But too many of the governor's critics have focused on the revenue
side of the budget, criticizing Blagojevich's campaign promise not
to raise state income or sales taxes. From the perspectives of both
politics and policy, that was one of the few good promises the
governor has made and kept.
The problem in Illinois is not too
little revenue. The problem is too much spending.
In 1998 Illinois' total budget was about $38 billion. The fiscal
2006 budget is $54.4 billion. Or maybe $55 billion. Or maybe $58
billion. All three of those estimates were made by the governor and
lawmakers after passing the budget at the end of May. So much pork
spending was promised in last-minute backroom deals that no one knew
exactly what had been promised or how much it will cost.
Giving lawmakers the benefit of the doubt, let's go with the low
estimate of $54.4 billion. That's $16.4 billion more than in 1998 --
a nearly 50 percent increase in spending. From fiscal 2002 to fiscal
2005, Illinois increased state spending by 31 percent, according to
the National Association of State Budget Officers. The fiscal 2006
budget continues that surge.
State spending is growing several times faster than inflation,
the state's economy and family income.
The fiscal 2006 budget sends more money to public schools and
other things that are high priorities for a large number of
Illinoisans. But those priorities have been getting budget increases
for decades -- and there is little evidence we are getting anything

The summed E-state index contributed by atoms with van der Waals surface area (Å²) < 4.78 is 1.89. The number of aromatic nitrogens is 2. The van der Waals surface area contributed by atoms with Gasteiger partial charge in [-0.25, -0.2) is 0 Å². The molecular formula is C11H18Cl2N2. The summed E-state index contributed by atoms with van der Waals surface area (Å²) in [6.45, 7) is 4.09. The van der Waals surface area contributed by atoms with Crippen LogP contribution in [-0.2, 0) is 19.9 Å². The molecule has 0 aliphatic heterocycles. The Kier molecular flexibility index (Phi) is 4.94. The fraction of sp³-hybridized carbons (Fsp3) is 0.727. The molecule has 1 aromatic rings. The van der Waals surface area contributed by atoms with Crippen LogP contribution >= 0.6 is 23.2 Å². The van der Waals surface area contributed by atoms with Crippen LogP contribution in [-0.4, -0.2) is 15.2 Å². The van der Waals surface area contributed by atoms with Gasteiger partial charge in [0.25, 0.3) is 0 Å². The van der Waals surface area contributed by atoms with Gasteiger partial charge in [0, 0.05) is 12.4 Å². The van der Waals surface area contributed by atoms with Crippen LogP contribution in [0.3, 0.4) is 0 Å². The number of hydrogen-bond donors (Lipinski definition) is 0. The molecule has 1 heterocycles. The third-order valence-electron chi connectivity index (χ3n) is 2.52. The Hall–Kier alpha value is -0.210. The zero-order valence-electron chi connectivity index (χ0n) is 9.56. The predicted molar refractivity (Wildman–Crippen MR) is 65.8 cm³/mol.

close to our money's worth. Worse still, the state is spending
billions of dollars on things that are low priorities, or no
priority at all, for most citizens.
Illinois has the weakest job growth of any state in this region,
and a major factor is the state's relatively hostile business
climate. Hundreds of business tax and fee increases have been levied
by the Blagojevich administration, hoping to stay under the radar
screen of tax-weary voters. The previous governor, Republican George
Ryan, did the same.
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In 2004, Illinois ranked 46th in the nation on the "U.S. Economic
Freedom Index," a Pacific Research Institute measure based on taxes
Some lawmakers contend Illinois is a low-tax
state, but that is false. The Illinois Policy Institute last year
analyzed the combined state, local and federal tax burdens and
determined Illinois residents have the 14th-highest total tax burden
in the nation. Also in 2004, the Tax Foundation, a national tax
watchdog group, ranked Illinois as having the 13th-highest tax
burden after factoring in the federal tax bite.
Higher income taxes are always touted as the solution to the
state's chronic budget problems, including when Gov. Jim Edgar
turned a "temporary" income tax surcharge into a permanent tax hike.
That tax hike and hundreds of other fee and tax hikes passed since
then have not kept Illinois lawmakers from raiding teachers' pension
funds and complaining about having to make "cuts."
The irony here is that Gov. Blagojevich identified the problem
shortly after taking office in 2003, when he complained Illinois
lawmakers spend money "like drunken sailors."
Until lawmakers and the governor take a far more sober approach
to their job, no amount of tax increases will put the state on
firmer financial footing.
Steve Stanek is the
author of Heartland Policy Study No. 107, "Illinois' Public Pension
Crisis," released on May 24. He is also managing editor of a monthly
publication addressing budget and tax policy issues across the
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